Article by Paul Barnes, The Strategist – commentary and analysis site of the Australian Strategic Policy Institute, an independent, non-partisan think tank based in Canberra.
Australia’s new Defence White Paper has plenty to say about a ‘secure, resilient Australia’.
Paragraph 3.6 states: ‘Our interest in a secure, resilient Australia also means an Australia resilient to unexpected shocks, whether natural or man-made, and strong enough to recover quickly when the unexpected happens’.
Establishing a definition of ‘resilience,’ particularly as it applies to communities impacted by natural disasters, is a hard nut to crack. Like many trans-disciplinary concepts, its meaning and usage has been debated by many professional and regulatory groups.
The growing prevalence of official strategies, policies and published national and international guides focusing on disaster resilience highlights the significant interest in the concept, especially as it applies to disasters and their impacts on communities. Not having clarity on the underlying principles of community resilience is problematical for good policy and disaster planning practice.
We need to understand better the underlying principles of what constitute a cohesive and resilient community—and from this develop effective measures of resilience and resilient practice.
The experience of living through a disaster challenges the wellbeing and sense of safety of all those impacted and is particularly disruptive to community cohesion and viability. Those experiences are always personal and can be difficult to understand and engage with institutionally as they cut to the core of an individual’s sense of safety and profound dislocation and loss.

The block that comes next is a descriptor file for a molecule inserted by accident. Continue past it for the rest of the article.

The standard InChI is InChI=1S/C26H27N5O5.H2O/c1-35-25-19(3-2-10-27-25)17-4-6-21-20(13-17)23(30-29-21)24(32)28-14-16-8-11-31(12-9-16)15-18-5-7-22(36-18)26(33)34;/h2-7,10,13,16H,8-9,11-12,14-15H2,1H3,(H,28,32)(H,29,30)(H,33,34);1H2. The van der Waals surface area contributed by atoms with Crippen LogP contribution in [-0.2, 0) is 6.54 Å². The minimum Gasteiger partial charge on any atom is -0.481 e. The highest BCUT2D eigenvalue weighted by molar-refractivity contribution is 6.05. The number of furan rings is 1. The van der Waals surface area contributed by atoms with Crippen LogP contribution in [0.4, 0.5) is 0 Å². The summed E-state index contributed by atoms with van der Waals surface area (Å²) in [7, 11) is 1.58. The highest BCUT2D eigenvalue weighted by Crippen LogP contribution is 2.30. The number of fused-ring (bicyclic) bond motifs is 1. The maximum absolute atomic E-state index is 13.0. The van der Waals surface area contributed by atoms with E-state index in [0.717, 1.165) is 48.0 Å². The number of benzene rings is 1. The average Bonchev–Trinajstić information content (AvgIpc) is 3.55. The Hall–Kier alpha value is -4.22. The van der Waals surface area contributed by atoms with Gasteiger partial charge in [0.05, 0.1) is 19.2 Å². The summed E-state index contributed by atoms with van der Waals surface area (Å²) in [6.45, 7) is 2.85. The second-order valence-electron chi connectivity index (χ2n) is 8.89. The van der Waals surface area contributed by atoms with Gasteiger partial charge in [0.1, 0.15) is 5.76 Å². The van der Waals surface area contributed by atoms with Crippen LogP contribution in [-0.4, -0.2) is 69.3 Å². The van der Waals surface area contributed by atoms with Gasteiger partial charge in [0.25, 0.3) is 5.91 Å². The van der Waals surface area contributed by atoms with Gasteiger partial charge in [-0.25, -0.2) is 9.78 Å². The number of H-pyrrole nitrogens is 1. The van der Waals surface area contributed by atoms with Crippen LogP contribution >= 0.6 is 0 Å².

So while ‘community resilience’ is referred to in many reports and institutional strategies, a relevant question is whether ‘resilience’ as a practical concept is understood well enough to support and nurture its regrowth in devastated communities.
Generically, resilience can be described as the capability of an organisation or institution to withstand the impacts of disturbances (from external or internal sources) while maintaining some acceptable degree of functionality or service delivery and when able, regain any lost capacity.
While recovery is often complicated, its focus is on the return of a community to a semblance of normality. Physical damage to essential lifelines, loss of housing stock, and the difficulties caused by evacuation can all add significantly to community-wide and regional impacts.
The Australian National Strategy for Disaster Resilience (NSDR) affirms the benefit of coordinated efforts of people working together to prepare for, withstand and recover from natural disasters it also states the importance of building the resilience of our communities. Disaster mitigation includes improving the safety of community members, reducing damage to property, rapid recovery, and a reduction in overall costs to national, state and regional economies. The NSDR provides high-level policy guidance and sets a clear mandate for coordinating national thinking on readiness and resilience needs, but doesn’t establish clarity on the underlying principles of community resilience. To read more click here.
The 5th Australian and New Zealand Disaster and Emergency Management Conference will be held at Jupiters Gold Coast, QLD on the 30-31 May 2016. The Conference theme ‘EARTH, FIRE and RAIN’ will continue to examine issues that impact preparedness, resilience, response and capability.
To register for the conference CLICK HERE. Early Bird Registrations Close: Monday 18 April 2016 so be quick to receive a discounted rate.
Delegates may also wish to attend the 2016 Australian and New Zealand Search and Rescue Conference (ANZSAR); Land, Sea & Air which will follow the Disaster and Emergency Management Conference on 1st June discussing the issues and challenges in Search and Rescue and continue the support of professional development in new training, techniques and requirements.
Special discount rates are being offered to those that wish to attend both Conferences.